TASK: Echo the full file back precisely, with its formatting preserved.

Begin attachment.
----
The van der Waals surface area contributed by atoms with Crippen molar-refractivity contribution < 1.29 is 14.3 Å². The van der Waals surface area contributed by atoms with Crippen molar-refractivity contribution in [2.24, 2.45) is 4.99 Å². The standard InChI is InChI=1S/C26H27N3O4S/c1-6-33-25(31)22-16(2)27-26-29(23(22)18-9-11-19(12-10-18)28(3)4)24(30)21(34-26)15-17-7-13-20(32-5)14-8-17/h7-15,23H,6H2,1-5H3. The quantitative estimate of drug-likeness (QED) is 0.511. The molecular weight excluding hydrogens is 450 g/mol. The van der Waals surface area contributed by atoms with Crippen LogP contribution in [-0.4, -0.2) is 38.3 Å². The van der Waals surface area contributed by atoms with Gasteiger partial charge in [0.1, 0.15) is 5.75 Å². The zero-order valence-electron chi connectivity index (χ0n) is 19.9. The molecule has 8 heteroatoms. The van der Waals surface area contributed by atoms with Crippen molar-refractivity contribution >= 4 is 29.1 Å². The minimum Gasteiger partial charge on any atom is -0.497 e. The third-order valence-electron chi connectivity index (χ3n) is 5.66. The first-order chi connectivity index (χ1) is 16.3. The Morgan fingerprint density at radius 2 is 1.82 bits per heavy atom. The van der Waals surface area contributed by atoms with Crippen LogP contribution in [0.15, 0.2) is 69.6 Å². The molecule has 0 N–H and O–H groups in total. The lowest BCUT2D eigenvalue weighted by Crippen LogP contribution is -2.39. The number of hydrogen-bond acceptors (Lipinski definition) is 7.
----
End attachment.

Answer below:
The van der Waals surface area contributed by atoms with Crippen molar-refractivity contribution < 1.29 is 14.3 Å². The van der Waals surface area contributed by atoms with Crippen molar-refractivity contribution in [2.24, 2.45) is 4.99 Å². The standard InChI is InChI=1S/C26H27N3O4S/c1-6-33-25(31)22-16(2)27-26-29(23(22)18-9-11-19(12-10-18)28(3)4)24(30)21(34-26)15-17-7-13-20(32-5)14-8-17/h7-15,23H,6H2,1-5H3. The quantitative estimate of drug-likeness (QED) is 0.511. The molecular weight excluding hydrogens is 450 g/mol. The van der Waals surface area contributed by atoms with Crippen LogP contribution in [-0.4, -0.2) is 38.3 Å². The van der Waals surface area contributed by atoms with Gasteiger partial charge in [0.1, 0.15) is 5.75 Å². The zero-order valence-electron chi connectivity index (χ0n) is 19.9. The molecule has 8 heteroatoms. The van der Waals surface area contributed by atoms with Crippen molar-refractivity contribution >= 4 is 29.1 Å². The minimum Gasteiger partial charge on any atom is -0.497 e. The third-order valence-electron chi connectivity index (χ3n) is 5.66. The first-order chi connectivity index (χ1) is 16.3. The Morgan fingerprint density at radius 2 is 1.82 bits per heavy atom. The van der Waals surface area contributed by atoms with Crippen LogP contribution in [0.15, 0.2) is 69.6 Å². The molecule has 0 N–H and O–H groups in total. The lowest BCUT2D eigenvalue weighted by Crippen LogP contribution is -2.39. The number of hydrogen-bond acceptors (Lipinski definition) is 7.